Carrie, an educator from Saskatchewan, wrote, “There are no COVID measures in Saskatchewan schools. The Saskatchewan Teachers Federation tells us they can’t do anything about COVID. Masking, ventilation, and air purifiers would help a bit. Serious messaging about COVID and caring for others would help as well.”
An education worker from the French school board in Toronto had the following exchange with our reporter:
Q: What are your thoughts on the return to classes?
A: I was excited until I became a lunch duty supervisor on top of everything else. Our school is short on lunch ladies. If you know anyone who is looking to take care of 27 kids for 1-hour yard duty and 1-hour lunch. Please let me know!
Q: Shouldn’t this job be performed by a worker paid a decent wage?
A: It’s awful. Not a good situation for anybody at the moment. Not sure how long I can do this. And alone with 27 children!
Q: Doesn’t this lunch duty cut into your own personal lunch break or prep time?
A: My personal lunch. No prep time. It’s awful.
In addition to returning to the classroom with no protections as the pandemic continues to rage, education workers in several provinces are engaged in contract battles for wage and benefit increases. In Ontario and British Columbia, contracts for hundreds of thousands of teachers, education assistants, caretakers, administrative staff and early childhood educators have expired. The unions are doing all they can to conspire with the hard-right Ford government in Ontario and the New Democratic Party government in British Columbia to ram through concessions-filled agreements, including below-inflation pay “increases,” and suppress all workers' opposition.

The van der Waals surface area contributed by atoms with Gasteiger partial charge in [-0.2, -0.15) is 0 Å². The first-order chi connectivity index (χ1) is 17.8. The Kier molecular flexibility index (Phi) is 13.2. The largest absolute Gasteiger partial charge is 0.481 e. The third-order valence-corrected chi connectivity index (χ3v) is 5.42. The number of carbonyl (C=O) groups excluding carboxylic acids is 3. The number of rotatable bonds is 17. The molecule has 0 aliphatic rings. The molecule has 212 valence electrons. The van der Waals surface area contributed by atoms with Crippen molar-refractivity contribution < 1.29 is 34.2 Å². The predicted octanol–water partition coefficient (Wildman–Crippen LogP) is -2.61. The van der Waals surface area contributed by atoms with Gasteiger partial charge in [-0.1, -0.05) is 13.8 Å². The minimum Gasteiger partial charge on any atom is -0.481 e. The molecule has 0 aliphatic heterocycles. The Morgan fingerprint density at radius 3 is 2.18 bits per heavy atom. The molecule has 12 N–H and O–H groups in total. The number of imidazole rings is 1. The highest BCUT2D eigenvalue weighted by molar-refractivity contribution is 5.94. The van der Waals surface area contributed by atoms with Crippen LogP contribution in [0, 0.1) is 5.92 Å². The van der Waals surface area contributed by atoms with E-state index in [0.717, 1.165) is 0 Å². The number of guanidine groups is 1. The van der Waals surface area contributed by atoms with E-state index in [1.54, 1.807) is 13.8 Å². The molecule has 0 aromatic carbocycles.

Members of the Ontario Education Workers Rank-and-File Committee’s (OEWRFC) Facebook discussion group spoke about their views on the fight for wage increases and in defense of public education. Expressing just how much the unions are keeping workers in the dark about their behind-the-scenes talks with the Ford government, one worker wrote, “What contract negotiations? As usual nothing will get done. First of all we should all go on strike all together all at once. The whole province and strike for as long as it takes! Right now I think the state of public education is a s**t show and Ford and [education minister] Lecce are liars. The unions are sleeping with them and unfortunately the general public has no clue what is going on in schools right now. They also have no idea how little support workers get for the work we do.”
“I’ve heard absolutely nothing about negotiations. The teacher's unions have not started anything to my knowledge,” said another member. “I haven’t even heard a thank you to any Ed staff throughout Covid! This is truly disgusting.”
The Cross-Canada Educators Rank-and-File Safety Committee (CERSC) was established to fight for a program of the global elimination of COVID-19, which is the only way to prevent ongoing waves of mass infection and death, and the growth of debilitating cases of Long Covid.
- Why I joined the Ontario Education Workers Rank-and-File Committee: Dispatches from a public school teacher
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- Union representing 55,000 Ontario, Canada education support workers delays strike vote, as Ford government unveils wage-cutting plan